Witch Hunt! (Part Two)

I’ve finally finished the entire Mueller Report (WITCH HUNT!) While Volume I is semi-informing, Volume II seems to be Mueller and his team of nearly all Democrats attempting to come up with something so they could charge President Donald Trump with obstruction of justice. As it turns out, they were unable to make a case but instead of simply saying so, they add a statement that they are “unable to exonerate” him either. Now, since when do prosecuting attorneys  “exonerate” anyone? Their role is to find evidence to prosecute and if they’re unable to do it, they simply don’t take the case to a grand jury or, if they do, the jury is unable to come up with enough to indict. It’s pretty obvious that the Mueller team’s goal is to keep the pot stirred in hopes the Democrats in Congress will impeach the president.

Although they come up with some ten items, none of them are actions actually taken by President Trump. The most serious allegation – which occurred soon after Deputy Attorney General Rod Rosenstein (without informing anyone he was going to do it) announced that he was appointing New York lawyer and former Director of the FBI Robert Mueller to be Special Counsel to investigate allegations of Russian interference in the 2016 election – it that the president instructed White House counsel Don McGrahn to have Muller removed. President Trump, through his personal counsel, alleged that Mueller had conflicts of interest. McGrahn informed the president that it wasn’t within his jurisdiction. McGrahn would later tell the Special Counsel about the incident and his account was leaked to the media. President Trump tried to get McGrahn to put out a statement but the lawyer said the story was partly true. Another insinuation was that when President Trump instructed his assistant, Hope Hicks, not to release emails between Donald Trump Jr and British publicist Rob Goldstone to the press after she became concerned that they might be damaging to him, his instruction was somehow illegal. Now, bear in mind that concealing something from the media DOES NOT constitute obstruction of justice!

Mueller – or whoever drafted the report – spends several pages trying to make a case that a president can obstruct justice through official actions if they are “corrupt,” then spends several more pages trying to make a case for “corruption” (ultimately, without success as the Special Counsel failed to come up with evidence to recommend prosecution.) It seems to be a case of “if I can’t dazzle with my brilliance, I’ll baffle with my bullshit.”  At the beginning of Volume II, the report attempts to brush over the fact that no crime had been committed with the assertion that there doesn’t have to be a crime in order for obstruction of occur. In the case of Richard Nixon, who wasn’t impeached but rather resigned, there was an actual crime. Bill Clinton lied to a grand jury after having intimidated witnesses and otherwise obstructed justice in a sexual harassment case.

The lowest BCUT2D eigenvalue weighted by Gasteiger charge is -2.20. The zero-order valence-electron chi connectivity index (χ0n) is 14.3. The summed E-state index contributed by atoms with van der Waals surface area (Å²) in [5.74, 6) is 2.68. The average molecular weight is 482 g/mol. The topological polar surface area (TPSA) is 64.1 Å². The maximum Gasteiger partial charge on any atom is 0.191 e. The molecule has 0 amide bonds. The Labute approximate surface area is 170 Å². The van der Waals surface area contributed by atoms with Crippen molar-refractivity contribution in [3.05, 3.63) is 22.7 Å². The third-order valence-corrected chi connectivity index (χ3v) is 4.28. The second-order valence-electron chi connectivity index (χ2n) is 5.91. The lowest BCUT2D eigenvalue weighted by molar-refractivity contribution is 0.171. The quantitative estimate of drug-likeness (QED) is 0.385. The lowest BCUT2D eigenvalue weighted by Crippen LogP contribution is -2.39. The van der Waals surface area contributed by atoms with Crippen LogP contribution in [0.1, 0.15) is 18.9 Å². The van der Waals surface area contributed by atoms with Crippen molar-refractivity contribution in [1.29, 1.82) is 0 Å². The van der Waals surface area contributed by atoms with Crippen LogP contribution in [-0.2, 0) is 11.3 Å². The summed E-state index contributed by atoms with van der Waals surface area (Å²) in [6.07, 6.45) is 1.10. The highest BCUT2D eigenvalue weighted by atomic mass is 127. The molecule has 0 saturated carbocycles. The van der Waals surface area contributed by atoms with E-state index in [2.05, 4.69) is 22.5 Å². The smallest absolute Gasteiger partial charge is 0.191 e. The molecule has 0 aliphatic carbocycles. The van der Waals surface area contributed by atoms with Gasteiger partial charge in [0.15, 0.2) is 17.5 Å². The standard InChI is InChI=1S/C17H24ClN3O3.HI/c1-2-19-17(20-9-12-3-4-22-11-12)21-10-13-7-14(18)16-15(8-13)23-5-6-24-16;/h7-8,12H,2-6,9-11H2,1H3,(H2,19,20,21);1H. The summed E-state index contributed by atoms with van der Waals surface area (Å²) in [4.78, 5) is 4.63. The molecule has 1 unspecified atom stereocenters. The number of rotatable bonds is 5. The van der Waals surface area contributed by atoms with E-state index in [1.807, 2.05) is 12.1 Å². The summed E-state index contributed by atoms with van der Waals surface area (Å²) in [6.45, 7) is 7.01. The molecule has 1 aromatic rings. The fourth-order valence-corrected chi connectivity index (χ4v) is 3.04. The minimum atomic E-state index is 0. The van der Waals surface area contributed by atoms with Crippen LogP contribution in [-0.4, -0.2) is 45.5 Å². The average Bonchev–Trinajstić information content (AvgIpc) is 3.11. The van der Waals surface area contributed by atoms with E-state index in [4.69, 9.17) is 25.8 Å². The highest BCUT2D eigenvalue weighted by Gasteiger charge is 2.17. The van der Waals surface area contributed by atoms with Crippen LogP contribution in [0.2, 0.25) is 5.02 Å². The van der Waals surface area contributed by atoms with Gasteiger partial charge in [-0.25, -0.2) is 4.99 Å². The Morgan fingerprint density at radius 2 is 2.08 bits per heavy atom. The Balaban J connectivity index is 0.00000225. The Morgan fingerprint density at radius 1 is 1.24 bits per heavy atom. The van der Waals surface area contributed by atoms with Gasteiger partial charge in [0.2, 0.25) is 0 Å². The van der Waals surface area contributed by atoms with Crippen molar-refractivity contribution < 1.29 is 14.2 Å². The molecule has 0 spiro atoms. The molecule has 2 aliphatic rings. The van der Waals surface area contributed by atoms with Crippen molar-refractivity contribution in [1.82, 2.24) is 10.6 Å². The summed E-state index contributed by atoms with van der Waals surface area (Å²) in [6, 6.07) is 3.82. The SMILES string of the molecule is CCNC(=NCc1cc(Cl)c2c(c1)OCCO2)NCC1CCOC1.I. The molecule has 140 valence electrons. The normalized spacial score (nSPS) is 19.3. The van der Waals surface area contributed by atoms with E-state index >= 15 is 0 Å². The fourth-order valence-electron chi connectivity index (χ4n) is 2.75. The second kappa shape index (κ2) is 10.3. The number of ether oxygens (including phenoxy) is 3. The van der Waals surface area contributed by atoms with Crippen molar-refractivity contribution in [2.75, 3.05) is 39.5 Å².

Now, bear in mind that nowhere in the Constitution are special counsels or even investigations authorized. In fact, the Constitution’s only authorization for anything resembling an investigation is the authority to the House of Representatives to impeach presidents and other government officials. (Bear in mind that “Congress” does not refer to a political party, which is the case with the present House of Representatives.)

After reading the entire report – it took me several days – I am convinced the Mueller investigation was a waste of time and the taxpayer’s money. The only crimes exist within the heads of Democrats who aren’t able to accept Donald Trump’s election.

Author: semcgowanjr

I am a native of West Tennessee but have lived in North Carolina, Georgia, South Carolina, Delaware, Tennessee, Arkansas, Virginia, Kentucky, Texas and Ohio and now live in Texas near Houston. Twelve years of my life were spent in the Air Force. After leaving the military, I became a professional pilot and worked for two large corporations as a corporate pilot before I took early retirement on December 1, 2000. I went to work for Flight Safety, Texas as a ground school/simulator instructor and worked for a year and a half until I was let go due to downsizing. After leaving FSI, I went back to flying as a contract pilot and aircraft management company pilot until I quit flying in 2010 due to medical issues. I am rated 80% disabled by the VA for Type II diabetes related to herbicide exposure in South Vietnam and other issues. I spend my time writing. My books can be found at www.sammcgowan.com/books.html.

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